The architectural competition is an invitation to experts from different disciplines – from architects, natural scientists, resource managers, to sustainability and social scientists – and from across the globe, to join forces to shape the vision and future of sustainable construction as to be embodied in the “House from Waste”. Going beyond local relevance and implementation, the “House from Waste” shall house efforts studying the transferability of the concept across different geographical and climatic contexts, and particularly in the Global South, where the trend of urbanisation is strongest.

Rector of the United Nations University and Under-Secretary-General of the United Nations, Tshilidzi Marwala: “This innovative house stands as a catalyst for generating ideas on sustainable innovation. Utilising discarded materials that would otherwise burden landfills, this architectural marvel shall embody the potential of recycling, upcycling, and repurposing materials. Our commitment to a circular economy is showcased in this transformative initiative. We announce an architectural competition aimed at further pushing the boundaries of sustainable design, inviting experts to partner with us.”

In the spirit of co-creation and in conjunction with the thematic day on the Built Environment at the UN Climate Change Conference COP28 in the UAE, UNU-FLORES invites experts and fellow advocates to partner up and shape the project brief of the architectural competition and to become members of the jury. LAB represents a transformative journey toward sustainable architecture, combining the true circular building with other innovative components to drive change within the construction industry and pave the way for a greener, more resilient future.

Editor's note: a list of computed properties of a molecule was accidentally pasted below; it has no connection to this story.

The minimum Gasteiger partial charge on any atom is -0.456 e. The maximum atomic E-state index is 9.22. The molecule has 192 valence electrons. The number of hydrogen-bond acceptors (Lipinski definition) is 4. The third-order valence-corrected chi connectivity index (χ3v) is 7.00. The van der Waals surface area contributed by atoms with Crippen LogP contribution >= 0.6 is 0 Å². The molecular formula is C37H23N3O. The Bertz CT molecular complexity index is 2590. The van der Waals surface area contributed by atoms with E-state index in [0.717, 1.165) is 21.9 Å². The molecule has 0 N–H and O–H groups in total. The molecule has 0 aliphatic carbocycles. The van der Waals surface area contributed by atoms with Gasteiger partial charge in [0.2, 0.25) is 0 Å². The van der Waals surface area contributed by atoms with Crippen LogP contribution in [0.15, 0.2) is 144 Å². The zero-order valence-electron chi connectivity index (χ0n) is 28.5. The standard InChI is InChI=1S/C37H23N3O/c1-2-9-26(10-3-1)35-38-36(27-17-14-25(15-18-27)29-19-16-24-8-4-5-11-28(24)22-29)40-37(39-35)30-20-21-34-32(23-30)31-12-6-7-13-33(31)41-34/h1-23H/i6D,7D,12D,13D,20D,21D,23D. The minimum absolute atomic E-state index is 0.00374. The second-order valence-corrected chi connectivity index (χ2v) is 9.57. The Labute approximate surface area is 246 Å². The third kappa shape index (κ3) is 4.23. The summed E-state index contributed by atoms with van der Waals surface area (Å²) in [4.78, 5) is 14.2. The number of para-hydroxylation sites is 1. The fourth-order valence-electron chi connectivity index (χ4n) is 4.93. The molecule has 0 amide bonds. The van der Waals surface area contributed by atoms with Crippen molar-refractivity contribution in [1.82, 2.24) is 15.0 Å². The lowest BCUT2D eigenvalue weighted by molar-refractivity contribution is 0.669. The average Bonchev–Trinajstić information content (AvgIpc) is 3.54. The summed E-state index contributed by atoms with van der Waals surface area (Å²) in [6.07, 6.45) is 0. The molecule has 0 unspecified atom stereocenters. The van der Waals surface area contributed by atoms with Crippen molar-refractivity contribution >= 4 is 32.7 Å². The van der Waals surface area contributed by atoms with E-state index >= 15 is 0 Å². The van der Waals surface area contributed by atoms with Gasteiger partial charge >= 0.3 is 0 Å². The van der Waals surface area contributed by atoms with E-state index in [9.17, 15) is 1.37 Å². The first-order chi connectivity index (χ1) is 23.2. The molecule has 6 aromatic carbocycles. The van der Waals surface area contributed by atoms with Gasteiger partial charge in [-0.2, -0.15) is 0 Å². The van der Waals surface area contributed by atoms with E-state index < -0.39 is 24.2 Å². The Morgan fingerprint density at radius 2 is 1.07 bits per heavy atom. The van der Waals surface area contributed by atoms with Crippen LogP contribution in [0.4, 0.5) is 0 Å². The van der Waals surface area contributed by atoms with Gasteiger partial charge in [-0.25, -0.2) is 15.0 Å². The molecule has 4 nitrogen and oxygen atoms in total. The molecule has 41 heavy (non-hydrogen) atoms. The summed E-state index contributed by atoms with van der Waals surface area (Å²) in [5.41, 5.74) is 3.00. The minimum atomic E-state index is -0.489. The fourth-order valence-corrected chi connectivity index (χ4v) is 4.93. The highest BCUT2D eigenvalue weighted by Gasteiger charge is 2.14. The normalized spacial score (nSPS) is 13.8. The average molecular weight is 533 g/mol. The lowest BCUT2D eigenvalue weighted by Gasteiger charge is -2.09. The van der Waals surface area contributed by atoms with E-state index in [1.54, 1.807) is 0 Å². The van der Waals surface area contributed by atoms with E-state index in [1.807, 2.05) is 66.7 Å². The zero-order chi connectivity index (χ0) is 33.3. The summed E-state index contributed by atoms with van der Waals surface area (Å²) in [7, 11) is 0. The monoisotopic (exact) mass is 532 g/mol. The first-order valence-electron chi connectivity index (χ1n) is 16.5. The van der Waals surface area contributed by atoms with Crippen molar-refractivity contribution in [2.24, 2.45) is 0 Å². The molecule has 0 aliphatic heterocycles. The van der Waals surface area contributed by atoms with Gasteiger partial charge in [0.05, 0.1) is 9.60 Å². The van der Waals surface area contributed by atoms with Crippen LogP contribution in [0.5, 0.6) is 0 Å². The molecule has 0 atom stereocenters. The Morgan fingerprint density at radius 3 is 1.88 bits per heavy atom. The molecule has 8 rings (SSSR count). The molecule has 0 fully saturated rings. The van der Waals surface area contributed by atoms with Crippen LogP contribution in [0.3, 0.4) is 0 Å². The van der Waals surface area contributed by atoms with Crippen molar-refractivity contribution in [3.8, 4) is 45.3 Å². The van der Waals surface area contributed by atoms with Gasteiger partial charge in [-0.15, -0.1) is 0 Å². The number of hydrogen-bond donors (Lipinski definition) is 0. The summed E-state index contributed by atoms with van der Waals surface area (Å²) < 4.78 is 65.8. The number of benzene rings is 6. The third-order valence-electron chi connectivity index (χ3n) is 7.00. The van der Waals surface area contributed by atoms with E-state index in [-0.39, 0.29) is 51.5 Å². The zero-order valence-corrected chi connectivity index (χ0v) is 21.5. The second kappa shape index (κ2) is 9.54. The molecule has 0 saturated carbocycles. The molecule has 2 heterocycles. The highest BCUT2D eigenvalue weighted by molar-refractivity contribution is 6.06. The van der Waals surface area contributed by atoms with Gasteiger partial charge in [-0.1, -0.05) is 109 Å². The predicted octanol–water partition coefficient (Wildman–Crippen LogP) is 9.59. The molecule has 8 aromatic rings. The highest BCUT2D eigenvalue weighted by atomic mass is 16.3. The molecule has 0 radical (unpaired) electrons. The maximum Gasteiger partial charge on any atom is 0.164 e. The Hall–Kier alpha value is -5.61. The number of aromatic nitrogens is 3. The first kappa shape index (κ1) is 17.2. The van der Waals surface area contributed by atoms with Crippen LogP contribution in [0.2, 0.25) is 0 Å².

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United Nations University – Institute for Integrated Management of Material Fluxes and of Resources (UNU-FLORES)

UNU-FLORES develops strategies to resolve pressing issues in the sustainable use and integrated management of environmental resources such as water, soil, waste, energy, and other geo-resources that are of concern to the United Nations and its Member States – particularly in developing and emerging economies. Based in Dresden, Germany, the Institute engages in research, capacity development, postgraduate teaching, advanced training, and knowledge dissemination to advance the Resource Nexus.

Living Art of Building (LAB) The Living Art of Building is a collaborative initiative aimed at implementing the largest paradigm shift in the construction industry to date: to transform all construction and the use of the built environment into a climate- and resource-neutral, durable, variable, aesthetic, and value-creating construction method. It encompasses a “House from Waste”, among other innovative components, as part of its commitment to sustainable practices and driving change within the construction industry.